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Posted by on Feb 28, 2017 in Divorce | 0 comments

Marriages don’t always work out, resulting into divorces. Generally, divorces are filed because of disagreements between spouses. Divorce can be a sophisticated ordeal, resulting into more disagreements with the parties involved. According to the website of Kirker Davis, LLP, the most common issues associated with divorce involve child custody, division of property, alimony, and domestic violence charges.

Child Custody and Support
Contrary to popular belief, the courts do not have biases toward mothers in child custody. In fact, the gender of the parents don’t even play a role in determining custody. The best interest of the child is the main thing that determines whether he or she goes with the mother or father.

The same can be said for child support. The amount of financial support is for the best interest of the child, in terms of food, shelter, clothing, education, health, and other general factors that may affect the child’s life.

Division of Property
Properties, debts, businesses, and other liabilities are divided to the spouses upon divorce. This is a common thing to fight about because it directly affects the financial standing of both parties, so the husband and wife will fight for the best interest of themselves.
These properties may include houses, cars, lands, and even furniture. The most complicated liabilities include retirement plans and pensions. They may be complicated enough to warrant the assistance of experienced legal professionals.

Alimony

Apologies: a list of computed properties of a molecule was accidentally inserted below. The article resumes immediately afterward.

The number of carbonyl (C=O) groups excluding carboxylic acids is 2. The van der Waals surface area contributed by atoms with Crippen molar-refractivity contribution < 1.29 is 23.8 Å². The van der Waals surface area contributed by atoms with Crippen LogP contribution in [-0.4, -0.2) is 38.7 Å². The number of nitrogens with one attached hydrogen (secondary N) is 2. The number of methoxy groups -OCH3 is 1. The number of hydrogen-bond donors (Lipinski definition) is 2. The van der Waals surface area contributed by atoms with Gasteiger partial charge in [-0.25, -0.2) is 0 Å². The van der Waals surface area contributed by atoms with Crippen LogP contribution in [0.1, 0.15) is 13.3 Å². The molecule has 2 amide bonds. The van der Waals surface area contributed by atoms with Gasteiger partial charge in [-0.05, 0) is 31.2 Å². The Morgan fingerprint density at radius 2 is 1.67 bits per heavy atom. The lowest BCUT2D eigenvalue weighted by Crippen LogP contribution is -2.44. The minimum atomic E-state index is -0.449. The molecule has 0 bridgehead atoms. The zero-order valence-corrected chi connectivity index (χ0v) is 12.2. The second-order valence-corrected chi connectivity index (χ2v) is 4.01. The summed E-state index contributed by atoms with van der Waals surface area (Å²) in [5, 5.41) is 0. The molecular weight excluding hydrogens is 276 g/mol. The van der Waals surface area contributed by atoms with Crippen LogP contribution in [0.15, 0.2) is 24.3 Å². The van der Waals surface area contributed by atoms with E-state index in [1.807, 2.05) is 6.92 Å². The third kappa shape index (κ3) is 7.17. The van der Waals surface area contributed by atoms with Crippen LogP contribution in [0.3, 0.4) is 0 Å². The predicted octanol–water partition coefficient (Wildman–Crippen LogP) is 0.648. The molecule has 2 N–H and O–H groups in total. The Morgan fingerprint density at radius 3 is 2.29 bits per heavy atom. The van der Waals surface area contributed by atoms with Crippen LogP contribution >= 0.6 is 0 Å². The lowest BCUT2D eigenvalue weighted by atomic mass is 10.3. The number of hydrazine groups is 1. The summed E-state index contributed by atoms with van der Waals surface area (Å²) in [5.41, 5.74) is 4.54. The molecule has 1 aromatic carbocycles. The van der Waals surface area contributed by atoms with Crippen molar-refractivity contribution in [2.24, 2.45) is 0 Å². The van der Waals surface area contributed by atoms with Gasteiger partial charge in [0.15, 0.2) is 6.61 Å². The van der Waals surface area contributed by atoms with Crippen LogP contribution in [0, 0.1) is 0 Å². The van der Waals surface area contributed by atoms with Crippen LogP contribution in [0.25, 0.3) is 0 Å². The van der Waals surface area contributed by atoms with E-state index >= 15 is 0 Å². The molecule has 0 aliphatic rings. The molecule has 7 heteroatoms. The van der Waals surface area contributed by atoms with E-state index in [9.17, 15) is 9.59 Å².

Alimony or spousal support exists to help bridge the disparity between the separating couple, a disparity that has occurred mostly because of the sacrifices in marriage. The best example of this is when the wife is a stay-at-home to look after the kids, while the husband gets to work.

Upon divorce, the wife will have limited financial opportunities because of her absence in the job market, making her more financially vulnerable compared to the husband. In these instances, the husband may be required to pay alimony for a certain period until the wife can reasonably sustain a life.

Domestic Violence Charges
Domestic violence refers to abuse committed to a member of the household, such as the spouse or children. It may come in many forms, such as physical, sexual, emotional, psychological, and even financial. This may be legitimate grounds for divorce and even charges against the abuser.

These may also be used to win over other legal matters concerning divorce, such as child custody, division of marital estate, alimony, and even settlement. This is especially true if the acts of abuse have had a significant impact on the abused, such as injuries resulting into lost time at work.

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Spinal Cord Injury resulting to Partial or Total Paralysis

Posted by on Sep 27, 2016 in Personal Injury | 0 comments